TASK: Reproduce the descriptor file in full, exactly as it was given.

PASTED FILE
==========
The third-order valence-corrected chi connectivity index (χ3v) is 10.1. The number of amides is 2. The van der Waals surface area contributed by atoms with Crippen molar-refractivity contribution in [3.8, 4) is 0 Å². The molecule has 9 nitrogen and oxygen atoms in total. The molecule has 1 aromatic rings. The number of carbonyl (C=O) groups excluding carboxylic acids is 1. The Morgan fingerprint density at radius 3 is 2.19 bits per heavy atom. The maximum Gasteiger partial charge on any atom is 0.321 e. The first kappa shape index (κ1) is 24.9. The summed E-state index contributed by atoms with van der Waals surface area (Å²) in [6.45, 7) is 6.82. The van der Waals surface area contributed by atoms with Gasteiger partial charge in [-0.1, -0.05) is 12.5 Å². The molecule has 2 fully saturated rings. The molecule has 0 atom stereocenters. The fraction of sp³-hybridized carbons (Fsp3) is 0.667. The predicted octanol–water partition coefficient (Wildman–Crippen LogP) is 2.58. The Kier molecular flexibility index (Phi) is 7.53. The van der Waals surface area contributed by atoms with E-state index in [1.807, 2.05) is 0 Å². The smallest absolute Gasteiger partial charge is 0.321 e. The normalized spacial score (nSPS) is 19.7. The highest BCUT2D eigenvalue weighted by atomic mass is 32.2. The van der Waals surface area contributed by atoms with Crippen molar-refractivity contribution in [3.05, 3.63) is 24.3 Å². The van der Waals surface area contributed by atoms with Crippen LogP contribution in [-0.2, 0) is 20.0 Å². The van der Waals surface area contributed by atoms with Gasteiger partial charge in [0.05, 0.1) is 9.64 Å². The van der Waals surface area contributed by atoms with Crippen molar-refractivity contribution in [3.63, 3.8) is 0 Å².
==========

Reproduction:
The third-order valence-corrected chi connectivity index (χ3v) is 10.1. The number of amides is 2. The van der Waals surface area contributed by atoms with Crippen molar-refractivity contribution in [3.8, 4) is 0 Å². The molecule has 9 nitrogen and oxygen atoms in total. The molecule has 1 aromatic rings. The number of carbonyl (C=O) groups excluding carboxylic acids is 1. The Morgan fingerprint density at radius 3 is 2.19 bits per heavy atom. The maximum Gasteiger partial charge on any atom is 0.321 e. The first kappa shape index (κ1) is 24.9. The summed E-state index contributed by atoms with van der Waals surface area (Å²) in [6.45, 7) is 6.82. The van der Waals surface area contributed by atoms with Gasteiger partial charge in [-0.1, -0.05) is 12.5 Å². The molecule has 2 fully saturated rings. The molecule has 0 atom stereocenters. The fraction of sp³-hybridized carbons (Fsp3) is 0.667. The predicted octanol–water partition coefficient (Wildman–Crippen LogP) is 2.58. The Kier molecular flexibility index (Phi) is 7.53. The van der Waals surface area contributed by atoms with E-state index in [1.807, 2.05) is 0 Å². The smallest absolute Gasteiger partial charge is 0.321 e. The normalized spacial score (nSPS) is 19.7. The highest BCUT2D eigenvalue weighted by atomic mass is 32.2. The van der Waals surface area contributed by atoms with Crippen molar-refractivity contribution in [3.05, 3.63) is 24.3 Å². The van der Waals surface area contributed by atoms with Crippen LogP contribution in [-0.2, 0) is 20.0 Å². The van der Waals surface area contributed by atoms with Gasteiger partial charge in [0.05, 0.1) is 9.64 Å². The van der Waals surface area contributed by atoms with Crippen molar-refractivity contribution in [3.63, 3.8) is 0 Å².